Except for historic applications. Some buildings on the National Register, prohibiting use of federal grant money (which lots of non-profits live on)to be used to alter the front of the building from original appearance. Also, for-profit historic theaters which do not seek grant money may be in historic districts where code may not allow alteration of the facade, etc. from historic appearance. The New Orleans Saenger is a for-profit in such a district & would not be able to replace its hanging-letter sign, not that it would want to do so, since the theatre has a permanent restoration & preservation program.

There are a number of non-profit PAC's that have gotten waivers, etc. to replace original hanging-letter signs with LED or fiber optic so it looks modern, they're too lazy to go out & change the sign, or they just want to be seen as "doing something", but historic facades with ultra-modern signage really do look not just awkward, but tasteless. In 10 years, they'll look just like the ugly commercial storefronts downtown built in the '30s or earlier that had contemporary aluminum & porcelain features strapped on the front to look 'modern' in the 50s & 60s that caused the blighted look that brought codes for facades into being in the first place.

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Louis Bornwasser
Film God

Posts: 4397
From: prospect ky usa
Registered: Mar 2005


 - posted 07-13-2005 05:49 AM      Profile for Louis Bornwasser   Author's Homepage   Email Louis Bornwasser   Send New Private Message       Edit/Delete Post 
We sell Gemini & Wagner letters on a daily basis. 90% chance to match anything. Louis

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Andrew McCrea
Jedi Master Film Handler

Posts: 645
From: Winnipeg, Manitoba, Canada
Registered: Nov 2000


 - posted 07-13-2005 10:07 AM      Profile for Andrew McCrea   Author's Homepage   Email Andrew McCrea   Send New Private Message       Edit/Delete Post 
Thanks, I found a bunch of companies that sell the Snap-Lok and Gemini letters, but I was wandering/looking for a company that still made the actual marquee that these specific letters go on.

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Louis Bornwasser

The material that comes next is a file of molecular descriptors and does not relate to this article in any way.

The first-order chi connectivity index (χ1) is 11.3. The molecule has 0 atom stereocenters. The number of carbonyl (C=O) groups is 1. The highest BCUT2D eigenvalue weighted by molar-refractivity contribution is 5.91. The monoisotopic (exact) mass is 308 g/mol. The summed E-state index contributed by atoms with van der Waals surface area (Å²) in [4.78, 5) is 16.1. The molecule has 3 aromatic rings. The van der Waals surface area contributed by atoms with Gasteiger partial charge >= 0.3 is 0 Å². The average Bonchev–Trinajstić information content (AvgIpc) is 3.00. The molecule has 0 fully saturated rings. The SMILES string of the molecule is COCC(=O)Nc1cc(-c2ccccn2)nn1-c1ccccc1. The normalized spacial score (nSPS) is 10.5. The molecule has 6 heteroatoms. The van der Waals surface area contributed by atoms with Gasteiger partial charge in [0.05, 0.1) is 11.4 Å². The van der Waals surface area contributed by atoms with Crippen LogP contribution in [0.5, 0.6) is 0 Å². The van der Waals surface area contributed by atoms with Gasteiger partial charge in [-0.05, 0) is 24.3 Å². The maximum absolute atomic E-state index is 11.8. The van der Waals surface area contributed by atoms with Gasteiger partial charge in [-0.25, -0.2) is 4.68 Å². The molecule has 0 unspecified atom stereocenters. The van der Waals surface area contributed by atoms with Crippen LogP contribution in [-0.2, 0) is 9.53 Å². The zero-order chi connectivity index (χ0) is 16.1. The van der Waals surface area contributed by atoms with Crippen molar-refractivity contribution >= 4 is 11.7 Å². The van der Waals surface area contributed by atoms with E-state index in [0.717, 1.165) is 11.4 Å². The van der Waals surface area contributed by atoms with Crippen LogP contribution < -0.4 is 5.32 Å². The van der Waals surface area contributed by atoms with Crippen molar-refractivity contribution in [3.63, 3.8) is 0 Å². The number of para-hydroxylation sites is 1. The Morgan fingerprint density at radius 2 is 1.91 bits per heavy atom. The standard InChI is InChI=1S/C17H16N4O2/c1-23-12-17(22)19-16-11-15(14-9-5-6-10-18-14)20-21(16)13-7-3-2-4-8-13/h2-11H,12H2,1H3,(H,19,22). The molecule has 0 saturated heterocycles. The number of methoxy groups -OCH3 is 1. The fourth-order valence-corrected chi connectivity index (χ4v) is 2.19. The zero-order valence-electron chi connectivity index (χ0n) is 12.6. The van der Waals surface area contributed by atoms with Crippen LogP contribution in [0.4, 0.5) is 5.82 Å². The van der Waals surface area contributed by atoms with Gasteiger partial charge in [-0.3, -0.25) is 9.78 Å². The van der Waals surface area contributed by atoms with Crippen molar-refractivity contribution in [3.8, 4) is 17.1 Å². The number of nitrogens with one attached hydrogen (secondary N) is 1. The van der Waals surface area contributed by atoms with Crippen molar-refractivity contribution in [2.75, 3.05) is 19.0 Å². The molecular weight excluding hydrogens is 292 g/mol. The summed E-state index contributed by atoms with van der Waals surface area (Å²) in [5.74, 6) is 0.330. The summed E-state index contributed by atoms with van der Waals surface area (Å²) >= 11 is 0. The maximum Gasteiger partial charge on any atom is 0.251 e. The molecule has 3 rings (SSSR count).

Film God

Posts: 4397
From: prospect ky usa
Registered: Mar 2005


 - posted 07-13-2005 11:07 AM      Profile for Louis Bornwasser   Author's Homepage   Email Louis Bornwasser   Send New Private Message       Edit/Delete Post 
Lookat sign shops that indicate they sell NEON signs. While not all of them will do lettewrboards, they will ceertainly know who does. Remember these are glorified fluorescent fixtures with panels attached. This may be something you can do yourself; letters and track are available from any of us.

Louis

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Brandon Willis
Expert Film Handler

Posts: 216
From: Richmond, VA, USA
Registered: Apr 2004


 - posted 07-19-2005 03:39 PM      Profile for Brandon Willis   Email Brandon Willis   Send New Private Message       Edit/Delete Post 
That's a cool picture of a Cineplex Odeon drive in marquee. Is the theatre still operating or has it had "closed for the season" on the marquee for like 10 years or something?

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Andrew McCrea
Jedi Master Film Handler

Posts: 645
From: Winnipeg, Manitoba, Canada
Registered: Nov 2000


 - posted 07-19-2005 03:49 PM      Profile for Andrew McCrea   Author's Homepage   Email Andrew McCrea   Send New Private Message       Edit/Delete Post 
Showtimes can be found at:
http://www.cineplexgalaxy.com

Its in Manitoba.

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Bobby Henderson
"Ask me about Trajan."

Posts: 10540
From: Lawton, OK, USA
Registered: Apr 2001


 - posted 07-19-2005 09:52 PM      Profile for Bobby Henderson   Email Bobby Henderson   Send New Private Message       Edit/Delete Post 
Any custom sign company worth a damn will be able to make a theater marquee with little trouble. That includes the company where I work. But I'm not going to spam my company here.

We just made a pretty nice, but kinda generic, marquee sign for an unusual client: North Texas State Hospital, a mental care facility. It has a vertical "blade" type sign featuring open channel letters with exposed neon. The letters simply say "theater". The sign also has a V-shaped marquee using 4 inch Zip style letters.